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Author: michaelangela Big red star, 1000 posts Old School Fool Add to my Favorite Fools Ignore this person (you won't see their posts anymore) Number: 14511 of 21259
Subject: Re: need lasagna advice Date: 8/2/2004 4:18 PM
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RM - doesn't own a pasta machine, so don't you purists start crying about packaged noodles...

I hear ya, but one of the most awesome things you'll ever eat in your life is gen-you-wine "Pasta al Forno".

Step 1: Find an Italian grandmother. Grandmother must be at least 80 years old.

Step 2: Watch as grandmother gets up at 5:30 to start making noodles and sauce.

Step 3: Watch grandmother patiently kneed dough, then roll into impossibly thin strips. Note how she does this with (seemingly) no effort, a constant smile, and persistent conversation (in Italian).

Step 4: Watch grandmother build lasagna-type dish with 25+ layers of super-thin noodles in ~2-1/2" of height. Note that quantities of sauce & meat are less than one might expect.

Step 5: Put tray(s) in oven (you can do this part).

Step 6: Watch grandmother serve perfect, tall, straight, architecturally sound pieces with so many layers they're harder to count than tree rings.

Step 7: Gently press fork sideways down through the corner of your piece. Feel the delicate, staccato tug & release as the fork cascades through the many layers of texture-unlike-anything-else egg noodles.

Step 8: Sit back and cry because (a) when grandma "goes" you ain't gettin' anything like this ever again, (b) you know you could never produce anything as remotely simple, yet perfect, and (c) you've just learned why, in America, it's all about the sauce, but in Italy it's all about the macaroni.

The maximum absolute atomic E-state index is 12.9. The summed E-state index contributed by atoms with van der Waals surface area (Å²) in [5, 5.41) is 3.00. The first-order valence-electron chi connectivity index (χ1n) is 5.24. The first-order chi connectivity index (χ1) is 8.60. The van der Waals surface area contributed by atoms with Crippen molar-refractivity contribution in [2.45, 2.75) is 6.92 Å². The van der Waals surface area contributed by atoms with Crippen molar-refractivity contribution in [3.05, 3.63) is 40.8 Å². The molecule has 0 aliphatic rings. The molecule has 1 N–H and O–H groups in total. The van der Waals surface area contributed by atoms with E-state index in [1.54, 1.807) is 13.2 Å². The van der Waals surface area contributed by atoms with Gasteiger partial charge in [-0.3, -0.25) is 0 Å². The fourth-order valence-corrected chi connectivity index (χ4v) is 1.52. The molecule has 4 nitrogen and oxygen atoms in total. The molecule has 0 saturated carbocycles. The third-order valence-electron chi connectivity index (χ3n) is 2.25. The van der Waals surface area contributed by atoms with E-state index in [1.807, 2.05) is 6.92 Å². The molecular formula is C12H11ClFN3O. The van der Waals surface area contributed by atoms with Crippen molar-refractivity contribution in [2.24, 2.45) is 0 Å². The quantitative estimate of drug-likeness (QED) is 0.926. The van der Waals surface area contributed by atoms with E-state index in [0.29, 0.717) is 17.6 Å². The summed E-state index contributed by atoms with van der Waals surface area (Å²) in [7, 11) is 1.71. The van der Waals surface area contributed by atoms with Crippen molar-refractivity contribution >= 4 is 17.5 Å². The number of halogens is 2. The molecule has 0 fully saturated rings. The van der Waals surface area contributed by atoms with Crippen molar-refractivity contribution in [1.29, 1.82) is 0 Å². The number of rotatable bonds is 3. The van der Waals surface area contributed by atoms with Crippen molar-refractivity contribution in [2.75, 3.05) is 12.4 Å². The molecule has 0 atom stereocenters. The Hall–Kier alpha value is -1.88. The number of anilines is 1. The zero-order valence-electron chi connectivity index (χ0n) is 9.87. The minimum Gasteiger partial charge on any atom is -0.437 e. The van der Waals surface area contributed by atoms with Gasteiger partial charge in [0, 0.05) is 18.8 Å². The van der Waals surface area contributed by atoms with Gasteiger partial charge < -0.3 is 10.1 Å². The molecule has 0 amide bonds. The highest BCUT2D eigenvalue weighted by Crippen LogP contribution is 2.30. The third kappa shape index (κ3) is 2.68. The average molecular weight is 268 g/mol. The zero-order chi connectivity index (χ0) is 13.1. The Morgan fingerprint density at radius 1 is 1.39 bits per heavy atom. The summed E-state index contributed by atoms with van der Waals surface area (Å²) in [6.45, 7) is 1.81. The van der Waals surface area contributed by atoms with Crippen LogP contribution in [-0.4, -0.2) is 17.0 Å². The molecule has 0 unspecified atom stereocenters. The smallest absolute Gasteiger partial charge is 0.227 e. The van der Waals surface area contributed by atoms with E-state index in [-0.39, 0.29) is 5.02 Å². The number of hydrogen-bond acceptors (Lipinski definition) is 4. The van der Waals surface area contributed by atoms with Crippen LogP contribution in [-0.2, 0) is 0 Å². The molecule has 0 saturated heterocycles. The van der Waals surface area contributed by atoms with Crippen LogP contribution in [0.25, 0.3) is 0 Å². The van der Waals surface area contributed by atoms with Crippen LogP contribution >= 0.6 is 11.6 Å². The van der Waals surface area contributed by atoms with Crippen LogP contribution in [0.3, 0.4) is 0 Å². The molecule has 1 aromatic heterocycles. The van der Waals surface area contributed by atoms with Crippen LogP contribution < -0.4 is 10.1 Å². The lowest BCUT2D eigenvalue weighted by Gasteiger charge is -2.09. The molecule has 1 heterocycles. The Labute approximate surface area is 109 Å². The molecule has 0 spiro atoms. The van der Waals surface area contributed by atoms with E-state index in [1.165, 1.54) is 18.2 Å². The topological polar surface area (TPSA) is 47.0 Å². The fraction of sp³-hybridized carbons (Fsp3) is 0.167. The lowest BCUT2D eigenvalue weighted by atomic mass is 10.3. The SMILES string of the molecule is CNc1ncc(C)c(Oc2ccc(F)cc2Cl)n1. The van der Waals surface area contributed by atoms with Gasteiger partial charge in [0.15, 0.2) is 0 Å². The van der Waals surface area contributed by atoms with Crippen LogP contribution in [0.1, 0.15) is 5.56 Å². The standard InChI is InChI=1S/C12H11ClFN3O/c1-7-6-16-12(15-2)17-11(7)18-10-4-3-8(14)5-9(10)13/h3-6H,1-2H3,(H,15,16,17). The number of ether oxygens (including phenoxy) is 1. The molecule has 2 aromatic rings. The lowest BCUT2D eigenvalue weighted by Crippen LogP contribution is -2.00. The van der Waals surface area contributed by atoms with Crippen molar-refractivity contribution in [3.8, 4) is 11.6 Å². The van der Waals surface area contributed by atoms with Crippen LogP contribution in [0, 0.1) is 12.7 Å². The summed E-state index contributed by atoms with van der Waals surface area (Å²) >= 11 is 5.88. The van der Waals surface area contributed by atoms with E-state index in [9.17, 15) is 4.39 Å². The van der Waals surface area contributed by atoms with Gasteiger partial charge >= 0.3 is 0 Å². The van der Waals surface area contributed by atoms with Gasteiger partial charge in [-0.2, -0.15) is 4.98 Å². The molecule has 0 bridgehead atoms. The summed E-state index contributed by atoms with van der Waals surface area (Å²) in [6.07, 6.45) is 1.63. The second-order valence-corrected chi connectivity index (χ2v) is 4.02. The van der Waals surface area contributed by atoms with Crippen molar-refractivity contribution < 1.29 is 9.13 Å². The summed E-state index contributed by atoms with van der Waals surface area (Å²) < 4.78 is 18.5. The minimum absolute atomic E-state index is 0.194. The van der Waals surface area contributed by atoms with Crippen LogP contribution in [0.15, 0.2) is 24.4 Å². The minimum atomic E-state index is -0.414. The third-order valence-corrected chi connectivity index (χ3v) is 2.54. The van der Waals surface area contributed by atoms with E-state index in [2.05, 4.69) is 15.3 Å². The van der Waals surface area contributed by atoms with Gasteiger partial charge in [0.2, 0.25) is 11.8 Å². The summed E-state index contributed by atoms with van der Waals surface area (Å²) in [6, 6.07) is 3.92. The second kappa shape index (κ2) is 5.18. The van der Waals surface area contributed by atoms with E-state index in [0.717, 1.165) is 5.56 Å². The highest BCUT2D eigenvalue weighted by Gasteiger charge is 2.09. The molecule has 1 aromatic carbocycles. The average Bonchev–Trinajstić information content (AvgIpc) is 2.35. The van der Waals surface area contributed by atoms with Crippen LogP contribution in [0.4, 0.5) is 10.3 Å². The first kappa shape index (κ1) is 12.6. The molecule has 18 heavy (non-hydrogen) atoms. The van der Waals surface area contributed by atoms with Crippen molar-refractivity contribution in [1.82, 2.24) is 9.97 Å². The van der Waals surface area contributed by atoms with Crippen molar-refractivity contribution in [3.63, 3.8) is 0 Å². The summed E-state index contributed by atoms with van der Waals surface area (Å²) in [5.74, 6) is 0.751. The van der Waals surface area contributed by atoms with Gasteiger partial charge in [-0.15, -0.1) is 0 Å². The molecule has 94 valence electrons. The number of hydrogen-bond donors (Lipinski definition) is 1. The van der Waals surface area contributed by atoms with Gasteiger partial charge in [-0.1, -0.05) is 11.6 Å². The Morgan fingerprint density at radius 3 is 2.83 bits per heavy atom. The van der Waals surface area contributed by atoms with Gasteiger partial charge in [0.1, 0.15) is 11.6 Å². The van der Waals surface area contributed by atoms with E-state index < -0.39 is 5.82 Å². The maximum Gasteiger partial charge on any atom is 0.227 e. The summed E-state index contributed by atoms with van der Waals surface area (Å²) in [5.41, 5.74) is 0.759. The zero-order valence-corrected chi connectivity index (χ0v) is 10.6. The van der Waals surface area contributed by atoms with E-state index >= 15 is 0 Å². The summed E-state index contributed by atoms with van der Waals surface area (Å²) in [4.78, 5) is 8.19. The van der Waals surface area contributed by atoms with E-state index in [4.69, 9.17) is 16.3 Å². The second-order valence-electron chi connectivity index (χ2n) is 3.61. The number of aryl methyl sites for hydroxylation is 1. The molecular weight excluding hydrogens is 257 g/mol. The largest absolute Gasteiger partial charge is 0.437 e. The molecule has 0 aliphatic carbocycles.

Yeah, those grandmothers knew all about gestalt!

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Author: SRHCB Big gold star, 5000 posts Old School Fool Add to my Favorite Fools Ignore this person (you won't see their posts anymore) Number: 14512 of 21259
Subject: Re: need lasagna advice Date: 8/2/2004 4:38 PM
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RE: MA: "Step 1: Find an Italian grandmother. Grandmother must be at least 80 years old."

Italian Grandmothers are known as Nonas. There are still a few extant in these parts, but even these are first generation American born by now.

It's not very often they'll make pasta from scratch, especially since there's such good quality available in the stores these days, but if one of the grandchildren volunteers to help maybe Nona will show them how it was done "in the olden days".

SB (think of Martin Scorsese's "Aunt Fanny" who appears on Sara Moulton's shows)



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Author: TMFRavynous Big gold star, 5000 posts Old School Fool Add to my Favorite Fools Ignore this person (you won't see their posts anymore) Number: 14513 of 21259
Subject: Re: need lasagna advice Date: 8/2/2004 4:38 PM
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In all honesty this thread should end with michaelangela's post. Hell, I honestly considered starting a new one so it would. But I'm a lazy git.

Though an Italian nona would never approve, if you're cooking for one or two here's a trick.

Use a loaf pan. It's perfect for one noodle wide lasagna. I can eat 3 or 4 slices, and then slice and freeze the rest of it.